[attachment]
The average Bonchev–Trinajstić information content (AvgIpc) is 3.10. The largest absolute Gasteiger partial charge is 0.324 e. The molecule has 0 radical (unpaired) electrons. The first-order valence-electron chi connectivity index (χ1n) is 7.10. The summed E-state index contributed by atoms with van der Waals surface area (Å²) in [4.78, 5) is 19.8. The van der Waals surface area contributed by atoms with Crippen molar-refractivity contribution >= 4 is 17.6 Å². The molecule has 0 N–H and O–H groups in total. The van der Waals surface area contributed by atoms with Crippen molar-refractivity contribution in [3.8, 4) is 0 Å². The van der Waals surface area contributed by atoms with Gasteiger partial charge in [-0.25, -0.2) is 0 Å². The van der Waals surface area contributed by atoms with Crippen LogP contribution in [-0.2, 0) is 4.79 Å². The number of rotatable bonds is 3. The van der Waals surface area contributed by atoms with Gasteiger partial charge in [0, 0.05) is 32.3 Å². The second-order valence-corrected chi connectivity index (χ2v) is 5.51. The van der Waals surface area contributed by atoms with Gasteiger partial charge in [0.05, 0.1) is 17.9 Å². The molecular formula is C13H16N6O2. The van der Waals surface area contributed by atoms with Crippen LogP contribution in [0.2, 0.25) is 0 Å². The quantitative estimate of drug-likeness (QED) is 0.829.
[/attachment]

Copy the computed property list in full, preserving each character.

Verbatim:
The average Bonchev–Trinajstić information content (AvgIpc) is 3.10. The largest absolute Gasteiger partial charge is 0.324 e. The molecule has 0 radical (unpaired) electrons. The first-order valence-electron chi connectivity index (χ1n) is 7.10. The summed E-state index contributed by atoms with van der Waals surface area (Å²) in [4.78, 5) is 19.8. The van der Waals surface area contributed by atoms with Crippen molar-refractivity contribution >= 4 is 17.6 Å². The molecule has 0 N–H and O–H groups in total. The van der Waals surface area contributed by atoms with Crippen molar-refractivity contribution in [3.8, 4) is 0 Å². The van der Waals surface area contributed by atoms with Gasteiger partial charge in [-0.25, -0.2) is 0 Å². The van der Waals surface area contributed by atoms with Crippen LogP contribution in [-0.2, 0) is 4.79 Å². The number of rotatable bonds is 3. The van der Waals surface area contributed by atoms with Gasteiger partial charge in [0, 0.05) is 32.3 Å². The second-order valence-corrected chi connectivity index (χ2v) is 5.51. The van der Waals surface area contributed by atoms with Gasteiger partial charge in [0.05, 0.1) is 17.9 Å². The molecular formula is C13H16N6O2. The van der Waals surface area contributed by atoms with Crippen LogP contribution in [0.2, 0.25) is 0 Å². The quantitative estimate of drug-likeness (QED) is 0.829.